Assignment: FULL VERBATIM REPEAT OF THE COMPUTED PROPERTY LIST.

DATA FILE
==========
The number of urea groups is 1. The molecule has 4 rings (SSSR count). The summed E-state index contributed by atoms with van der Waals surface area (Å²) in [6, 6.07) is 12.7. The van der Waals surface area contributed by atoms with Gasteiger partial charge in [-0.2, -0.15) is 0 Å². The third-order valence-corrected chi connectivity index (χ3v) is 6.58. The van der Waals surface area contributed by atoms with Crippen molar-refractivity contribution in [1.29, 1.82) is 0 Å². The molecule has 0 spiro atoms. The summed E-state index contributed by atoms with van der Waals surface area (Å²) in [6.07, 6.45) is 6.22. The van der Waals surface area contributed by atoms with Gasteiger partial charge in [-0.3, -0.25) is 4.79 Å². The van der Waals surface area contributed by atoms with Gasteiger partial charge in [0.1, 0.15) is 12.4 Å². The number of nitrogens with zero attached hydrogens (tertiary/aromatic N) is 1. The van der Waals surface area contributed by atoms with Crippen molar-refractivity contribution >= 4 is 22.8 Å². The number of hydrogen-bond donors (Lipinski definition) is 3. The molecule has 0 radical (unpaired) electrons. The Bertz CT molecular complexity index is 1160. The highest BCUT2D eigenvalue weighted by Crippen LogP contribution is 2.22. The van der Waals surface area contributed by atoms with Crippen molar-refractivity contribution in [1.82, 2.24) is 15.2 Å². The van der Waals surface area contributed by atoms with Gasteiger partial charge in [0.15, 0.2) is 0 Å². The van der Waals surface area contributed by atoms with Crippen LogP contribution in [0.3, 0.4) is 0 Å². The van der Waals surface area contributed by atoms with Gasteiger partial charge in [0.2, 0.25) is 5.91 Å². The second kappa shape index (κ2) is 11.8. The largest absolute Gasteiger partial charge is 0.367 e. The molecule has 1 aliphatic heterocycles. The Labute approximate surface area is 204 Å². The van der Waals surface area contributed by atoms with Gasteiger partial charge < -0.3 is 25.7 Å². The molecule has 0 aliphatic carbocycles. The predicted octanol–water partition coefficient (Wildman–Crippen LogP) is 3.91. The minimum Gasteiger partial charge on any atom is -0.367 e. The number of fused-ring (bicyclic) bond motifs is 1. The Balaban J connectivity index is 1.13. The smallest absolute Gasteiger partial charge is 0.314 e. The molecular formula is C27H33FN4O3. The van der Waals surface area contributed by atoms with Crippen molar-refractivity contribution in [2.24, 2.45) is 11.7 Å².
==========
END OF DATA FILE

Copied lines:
The number of urea groups is 1. The molecule has 4 rings (SSSR count). The summed E-state index contributed by atoms with van der Waals surface area (Å²) in [6, 6.07) is 12.7. The van der Waals surface area contributed by atoms with Gasteiger partial charge in [-0.2, -0.15) is 0 Å². The third-order valence-corrected chi connectivity index (χ3v) is 6.58. The van der Waals surface area contributed by atoms with Crippen molar-refractivity contribution in [1.29, 1.82) is 0 Å². The molecule has 0 spiro atoms. The summed E-state index contributed by atoms with van der Waals surface area (Å²) in [6.07, 6.45) is 6.22. The van der Waals surface area contributed by atoms with Gasteiger partial charge in [-0.3, -0.25) is 4.79 Å². The van der Waals surface area contributed by atoms with Gasteiger partial charge in [0.1, 0.15) is 12.4 Å². The number of nitrogens with zero attached hydrogens (tertiary/aromatic N) is 1. The van der Waals surface area contributed by atoms with Crippen molar-refractivity contribution >= 4 is 22.8 Å². The number of hydrogen-bond donors (Lipinski definition) is 3. The molecule has 0 radical (unpaired) electrons. The Bertz CT molecular complexity index is 1160. The highest BCUT2D eigenvalue weighted by Crippen LogP contribution is 2.22. The van der Waals surface area contributed by atoms with Crippen molar-refractivity contribution in [1.82, 2.24) is 15.2 Å². The van der Waals surface area contributed by atoms with Gasteiger partial charge in [0.15, 0.2) is 0 Å². The van der Waals surface area contributed by atoms with Crippen LogP contribution in [0.3, 0.4) is 0 Å². The van der Waals surface area contributed by atoms with Gasteiger partial charge in [0.2, 0.25) is 5.91 Å². The second kappa shape index (κ2) is 11.8. The largest absolute Gasteiger partial charge is 0.367 e. The molecule has 1 aliphatic heterocycles. The Labute approximate surface area is 204 Å². The van der Waals surface area contributed by atoms with Gasteiger partial charge < -0.3 is 25.7 Å². The molecule has 0 aliphatic carbocycles. The predicted octanol–water partition coefficient (Wildman–Crippen LogP) is 3.91. The minimum Gasteiger partial charge on any atom is -0.367 e. The number of fused-ring (bicyclic) bond motifs is 1. The Balaban J connectivity index is 1.13. The smallest absolute Gasteiger partial charge is 0.314 e. The molecular formula is C27H33FN4O3. The van der Waals surface area contributed by atoms with Crippen molar-refractivity contribution in [2.24, 2.45) is 11.7 Å².